Yale’s Matt Amodio ends 'Jeopardy!' win streak with over $1.5M

Yale University computer science Ph.D. student Matt Amodio’s 38-game winning streak on television quiz show “Jeopardy!” came to an end on Oct. 11 when he finished in third place with $5,600. His victory spree was cut short by Jonathan Fisher, an actor from Coral Gables, Fla., who earned $29,200 over fellow competitor Jessica Stephens, a statistical research specialist from Nashville, Tenn. Stephens led the game at several points but finished in second place with $28,799.

Fisher earned an early advantage after hitting two “Daily Double” clues in the “Double Jeopardy!” round. Also helping to place Fisher and Stephens ahead of Amodio was the “Final Jeopardy!” category and clue. The final category was “Countries of the World,” and the clue was “Nazi Germany annexed this nation & divided it into regions  of The Alps & The Danube; The Allies later divided it into 4 sectors.” Both Fisher and Stephens correctly guessed “What is Austria?” while Amodio incorrectly responded. 

Amodio said in a press release that his final game was only a matter of time.

“Everybody's so smart and so competent that this could happen any game,” Amodio said. “And this time it did.”

But before Amodio’s time on the show drew to a close, he earned “Jeopardy!” Hall of Fame status and broke records in the process.

He began his 38-game stay on the show on July 21, 2021 when he faced Josh Saak, a traffic engineer from Boise, Id. who was the three-day returning champion, and Kansas middle school teacher Elizabeth Devereaux. Amodio dethroned Saak by a margin of $15,595, earning $40,400 in his debut appearance. The host when Amodio began his stint on the show was Robin Roberts of “Good Morning America.”

Since then, the artificial intelligence student earned a total of $1,518,601 in winnings, and surpassed previous "Jeopardy!" contestant James Holzhauer on the show's list of all-time consecutive games won. This also placed him only behind Ken Jennings’ 74-game streak on the show’s Hall of Fame list. Amodio also landed in the number three spot on the “Jeopardy!” list of all-time non-tournament cash winnings, placing behind Holzhauer’s $2,462,216 and Jennings’ $2,520,700.

Amodio told Hearst Connecticut in an email that his strategy for competing on the show was based in part on watching previous “Jeopardy!” champions navigate the clues and categories. 

“I took a lot of my clue selection strategy from thinking probabilistically and statistically, which are core to my academic studies, so I was well positioned for that,” he said. “There are people who discuss these strategies online, and James Holzhauer was a great example of how to implement them. I thought a lot about this ahead of time, as it’s a huge part of the game, but I continued to hone it as I gathered more experience playing.”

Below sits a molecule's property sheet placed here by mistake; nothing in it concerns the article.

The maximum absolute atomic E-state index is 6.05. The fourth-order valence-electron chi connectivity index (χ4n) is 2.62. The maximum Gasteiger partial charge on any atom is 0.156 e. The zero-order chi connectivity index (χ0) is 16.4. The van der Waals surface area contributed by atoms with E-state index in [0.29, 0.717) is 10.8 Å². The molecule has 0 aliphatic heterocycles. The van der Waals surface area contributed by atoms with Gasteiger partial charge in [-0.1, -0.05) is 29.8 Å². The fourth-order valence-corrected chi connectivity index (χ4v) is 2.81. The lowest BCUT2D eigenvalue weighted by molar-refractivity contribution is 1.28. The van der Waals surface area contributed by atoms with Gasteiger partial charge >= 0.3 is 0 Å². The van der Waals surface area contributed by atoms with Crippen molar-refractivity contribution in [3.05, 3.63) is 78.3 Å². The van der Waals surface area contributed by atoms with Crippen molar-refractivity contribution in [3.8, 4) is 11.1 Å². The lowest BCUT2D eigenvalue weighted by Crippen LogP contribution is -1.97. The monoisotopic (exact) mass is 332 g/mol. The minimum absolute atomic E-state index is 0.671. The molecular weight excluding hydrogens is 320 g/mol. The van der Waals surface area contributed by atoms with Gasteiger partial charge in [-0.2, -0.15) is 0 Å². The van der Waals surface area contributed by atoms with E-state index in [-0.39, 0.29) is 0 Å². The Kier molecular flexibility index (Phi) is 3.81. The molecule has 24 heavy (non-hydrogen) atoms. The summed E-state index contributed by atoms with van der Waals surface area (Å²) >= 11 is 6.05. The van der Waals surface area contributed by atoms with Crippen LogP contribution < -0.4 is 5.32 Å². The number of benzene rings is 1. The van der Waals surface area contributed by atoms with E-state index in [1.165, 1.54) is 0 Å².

Yale University PhD student Matthew Amodio has been on a "Jeopardy!" winning streak since he first began competing on the quiz show on July 21, 2021.

Yale University PhD student Matthew Amodio has been on a "Jeopardy!" winning streak since he first began competing on the quiz show on July 21, 2021.

Jeopardy Productions, Inc. / Contributed Photo

He also attributes his method for answering to his educational background in addition to his personal interests. 

“…My computer science training helped me develop strategies like saying ‘What's…?,’” he noted. “But I think really the thing that has helped me most is my love of reading. I love learning about everything I can find.”

Amodio’s knowledge drew praise from Gov. Ned Lamont back in August, who told the former reigning champion via video chat that he was “showing how smart we are in Connecticut.” The Yale student’s newfound fame was further cemented that same month when he earned the coveted status of a “verified” account on Twitter. 

This influx of attention has been something of an adjustment, Amodio told Hearst Connecticut

“I have been very uncomfortable!” he said in a previous email interview. “I’m an introverted person at heart, and maybe over enough time I would get used to this amount of attention, but that time has certainly not come yet. I still get chills when I see an article written about me. Me? Me, me?”

Following the conclusion of his “Jeopardy!” winning streak, Amodio said the whole experience was a dream come true. 

“I always wanted to be a ‘Jeopardy!’ champion, and I accomplished that,” Amodio said in a release. “I know going into every bar trivia game that I play that I'm going to come in with a little intimidation factor. But also, I just like the badge that it represents. As somebody who prioritizes knowledge and knowing things, this is really a good one to have following me everywhere.”
 
“Jeopardy!” said Amodio will return for the next Tournament of Champions.